WASHINGTON – The Bush Administration has delivered proposed legislation to Congress calling for greater protection for the nation’s coral reefs. The bill, the Coral Reef Ecosystem Conservation Amendments Act of 2007, reauthorizes the Coral Reef Conservation Act of 2000 and adds greater protections for coral reefs while enhancing marine debris removal and increasing the government’s ability to work through cooperative partnerships.
“The Administration proposal for reauthorizing this Act is an important step forward for the partnerships that are working to conserve our coral reefs, said Interior Secretary Dirk Kempthorne. “It will help the coral conservation programs within the Department, and increase our ability to assist the States and territories with their efforts.”
“Our coral reefs continue to be severely threatened and this bill continues the Administration’s aggressive commitment to ocean stewardship as called for in the President’s Ocean Action Plan,” said Commerce Secretary Carlos M. Gutierrez. “It will give us the tools we need not only to protect corals, but also to help restore this valuable resource.”
The Department of Commerce’s National Oceanic and Atmospheric Administration (NOAA) Coral Reef Conservation Program supports effective management and sound science. Through this program, NOAA partners with scientific, private, government and nongovernmental organizations at the local, state, federal and international levels to preserve, sustain and restore valuable coral reef ecosystems.
Corals reefs, a critical part of the ocean's ecosystem, teem with fish, lobsters, sponges, sea turtles and thousands of other creatures that rely on them for their survival. Coral reefs also are important to the economy, providing millions of people around the globe with food, coastal storm protection and jobs. Nearly a quarter of the world's reefs are under imminent risk of collapse from human pressures and a fifth have already been effectively destroyed and show no immediate prospects for recovery.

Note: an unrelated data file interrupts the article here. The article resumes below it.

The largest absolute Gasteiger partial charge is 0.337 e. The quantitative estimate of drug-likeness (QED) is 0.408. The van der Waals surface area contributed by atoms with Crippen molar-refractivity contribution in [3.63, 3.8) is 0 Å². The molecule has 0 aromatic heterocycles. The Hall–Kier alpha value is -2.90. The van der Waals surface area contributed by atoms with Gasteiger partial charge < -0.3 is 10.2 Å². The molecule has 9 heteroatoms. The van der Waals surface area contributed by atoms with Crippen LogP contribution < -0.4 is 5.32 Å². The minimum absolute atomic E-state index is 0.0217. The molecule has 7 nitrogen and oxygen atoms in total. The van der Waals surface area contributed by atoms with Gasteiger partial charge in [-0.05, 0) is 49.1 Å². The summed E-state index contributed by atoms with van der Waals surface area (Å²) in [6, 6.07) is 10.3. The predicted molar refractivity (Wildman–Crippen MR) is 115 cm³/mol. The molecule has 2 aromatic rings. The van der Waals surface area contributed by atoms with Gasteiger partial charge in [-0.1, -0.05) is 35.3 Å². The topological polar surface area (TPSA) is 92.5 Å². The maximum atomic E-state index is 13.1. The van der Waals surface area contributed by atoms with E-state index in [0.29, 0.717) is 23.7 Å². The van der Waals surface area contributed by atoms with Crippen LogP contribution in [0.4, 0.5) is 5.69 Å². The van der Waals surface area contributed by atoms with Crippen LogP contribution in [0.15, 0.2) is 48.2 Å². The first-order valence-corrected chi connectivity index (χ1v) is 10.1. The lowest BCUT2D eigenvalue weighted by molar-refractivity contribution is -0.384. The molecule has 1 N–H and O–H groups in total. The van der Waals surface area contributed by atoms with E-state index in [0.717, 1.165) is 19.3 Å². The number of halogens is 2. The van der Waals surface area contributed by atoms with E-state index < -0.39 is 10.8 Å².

Major causes of reef decline are land-based pollution, disease, habitat destruction, over fishing, climate change, vessel groundings, and coastal development. In order to address threats that have continued to increase since the original legislation was passed in 2000, this bill explicitly focuses implementation and management on better understanding issues associated with climate change such as coral disease and bleaching. The proposal will also mandate the establishment of consistent guidelines for maintaining environmental data, products and information allowing for more effective management approaches.
Seeking to address vessel impacts to reefs, the legislation establishes a new emergency response account to fund emergency response, stabilization, and restoration following incidents that injure coral reefs. The bill also makes it unlawful to destroy or injure any coral reef and allows the government to recover response and restoration costs from responsible parties. It provides for the removal of abandoned fishing gear, marine debris, and abandoned vessels from coral reef ecosystems in federal waters and allows for assistance to states for removal of marine debris.
Recognizing that NOAA's and DOI’s existing partnerships are some of the most effective assets in addressing threats to corals, the bill is designed to facilitate existing partnerships with other agencies, governments and organizations to help protect and recover corals. NOAA and DOI now co-chair the U.S. Coral Reef Task Force, co-manage the Papahanaumokuakea Marine National Monument with the State of Hawaii, and cooperate in many other coral reef conservation efforts.
The proposed legislation would for the first time establish a damage recovery process for the coral reefs in National Wildlife Refuges, and increase the effectiveness of the current authorities for recovering damages to reefs in National Parks and National Marine Sanctuaries. It also provides statutory authorization for Department of the Interior coral conservation activities, which are now conducted under general conservation authorities that do not mention coral reefs.